The committee identified three studies that indicate a possible association between Gulf War service and increased risk for developing ALS, a rare disorder that occurs in five of every 100,000 people in the general population. To date there is no evidence that overall rates of cancer are increased in Gulf War veterans, but some evidence points to a possible association between service and brain cancer. “Because ALS occurs so rarely, any individual veteran’s chances of developing the disease are still generally low,” Goldman said. “Although the reports linking Gulf War service to ALS and brain cancer are inconclusive at this time, we do recommend follow-up studies to monitor rates of these diseases in Gulf War veterans,” she added.
In addition to increased chances of experiencing a psychological condition such as depression, anxiety, or post-traumatic stress disorder (PTSD), Gulf War veterans also were more likely to sustain transportation-related injuries or deaths in the first few years upon return from the war, but not in later years, the committee found. These findings are consistent with studies of personnel who served in other armed conflicts in which higher rates of PTSD and motor vehicle fatalities were reported in the years following service.
The committee reviewed 850 relevant studies, some of which relied on self-reporting of symptoms from veterans, and others that used objective measures of symptoms and exposures. The cumulative evidence from studies that relied on veterans’ self-reports indicates that almost 30 percent of Gulf War veterans have experienced a multisymptom illness compared with 16 percent of nondeployed personnel, the report notes. This was true not only for U.S. veterans but also service members from other countries who served in the Persian Gulf.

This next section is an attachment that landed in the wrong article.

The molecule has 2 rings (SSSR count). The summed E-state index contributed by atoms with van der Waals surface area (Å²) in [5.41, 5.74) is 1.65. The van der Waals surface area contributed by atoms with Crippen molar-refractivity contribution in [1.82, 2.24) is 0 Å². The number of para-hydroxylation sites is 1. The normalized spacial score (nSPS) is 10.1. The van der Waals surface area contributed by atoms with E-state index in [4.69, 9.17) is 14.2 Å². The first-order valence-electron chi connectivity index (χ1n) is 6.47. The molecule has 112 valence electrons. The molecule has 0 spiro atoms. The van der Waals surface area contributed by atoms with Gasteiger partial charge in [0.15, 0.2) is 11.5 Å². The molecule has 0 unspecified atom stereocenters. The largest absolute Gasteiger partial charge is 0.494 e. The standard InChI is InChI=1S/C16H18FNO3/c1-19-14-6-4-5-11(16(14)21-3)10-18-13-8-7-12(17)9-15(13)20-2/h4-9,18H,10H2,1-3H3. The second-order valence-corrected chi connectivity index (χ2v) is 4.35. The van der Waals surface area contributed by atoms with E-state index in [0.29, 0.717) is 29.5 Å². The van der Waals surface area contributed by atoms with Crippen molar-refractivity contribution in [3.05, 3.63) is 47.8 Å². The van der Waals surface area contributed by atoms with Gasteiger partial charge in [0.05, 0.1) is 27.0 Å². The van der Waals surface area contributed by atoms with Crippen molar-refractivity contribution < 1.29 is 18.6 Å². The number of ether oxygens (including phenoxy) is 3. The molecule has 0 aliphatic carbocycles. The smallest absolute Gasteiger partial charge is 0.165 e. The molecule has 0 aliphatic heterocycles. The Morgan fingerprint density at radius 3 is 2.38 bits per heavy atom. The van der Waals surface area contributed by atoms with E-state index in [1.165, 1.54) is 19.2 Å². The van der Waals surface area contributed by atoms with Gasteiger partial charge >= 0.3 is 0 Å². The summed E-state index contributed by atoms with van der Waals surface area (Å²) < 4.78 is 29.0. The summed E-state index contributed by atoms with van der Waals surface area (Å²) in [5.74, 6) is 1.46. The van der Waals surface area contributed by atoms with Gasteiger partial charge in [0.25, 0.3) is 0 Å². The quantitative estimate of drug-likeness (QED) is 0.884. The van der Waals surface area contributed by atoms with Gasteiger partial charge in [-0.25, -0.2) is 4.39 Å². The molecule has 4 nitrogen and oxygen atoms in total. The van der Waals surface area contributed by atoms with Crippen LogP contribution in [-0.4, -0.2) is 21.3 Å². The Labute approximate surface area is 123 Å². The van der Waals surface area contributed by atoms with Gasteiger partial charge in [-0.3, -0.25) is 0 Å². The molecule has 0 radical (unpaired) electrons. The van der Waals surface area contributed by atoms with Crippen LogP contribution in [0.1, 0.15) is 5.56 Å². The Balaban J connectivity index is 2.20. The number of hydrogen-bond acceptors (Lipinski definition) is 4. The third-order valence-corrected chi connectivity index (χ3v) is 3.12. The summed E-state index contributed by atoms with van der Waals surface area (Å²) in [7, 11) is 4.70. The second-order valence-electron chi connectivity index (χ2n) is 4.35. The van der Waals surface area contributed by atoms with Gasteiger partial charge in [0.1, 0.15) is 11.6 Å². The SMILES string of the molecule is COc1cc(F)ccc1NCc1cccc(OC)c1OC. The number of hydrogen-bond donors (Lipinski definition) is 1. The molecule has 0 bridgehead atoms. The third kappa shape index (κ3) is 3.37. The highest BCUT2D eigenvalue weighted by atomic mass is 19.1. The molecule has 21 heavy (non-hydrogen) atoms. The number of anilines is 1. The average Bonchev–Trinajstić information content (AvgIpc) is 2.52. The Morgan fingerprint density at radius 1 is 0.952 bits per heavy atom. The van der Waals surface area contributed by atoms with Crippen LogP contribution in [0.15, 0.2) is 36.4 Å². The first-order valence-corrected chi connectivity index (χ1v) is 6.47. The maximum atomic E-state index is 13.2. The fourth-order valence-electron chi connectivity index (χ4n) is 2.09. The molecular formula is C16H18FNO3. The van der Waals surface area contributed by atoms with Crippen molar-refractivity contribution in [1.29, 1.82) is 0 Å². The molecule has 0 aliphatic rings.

Many studies based on self-reports by Gulf War veterans have found a higher prevalence of symptoms such as fatigue, memory loss, muscle and joint pain, and difficulties sleeping, symptoms that are among those associated with the chronic, multisymptom conditions fibromyalgia, chronic fatigue syndrome, and multiple chemical sensitivity. Not surprisingly, studies find higher rates of chronic, multisymptom illnesses among Gulf War veterans as well. There are no objective diagnostic tests available to validate these self-reported disorders.
Rates of hospitalization were similar among deployed and non-deployed veterans, and studies do not support an increased risk of peripheral neuropathy or cardiovascular disease. Some studies found elevated rates of birth defects in babies born to those who served in the Persian Gulf, but the patterns were inconsistent. The evidence also is inconsistent about whether service increased veterans’ risk of respiratory illness, although there are studies that have found a link between exacerbation of asthma and exposure to smoke from oil-well fires.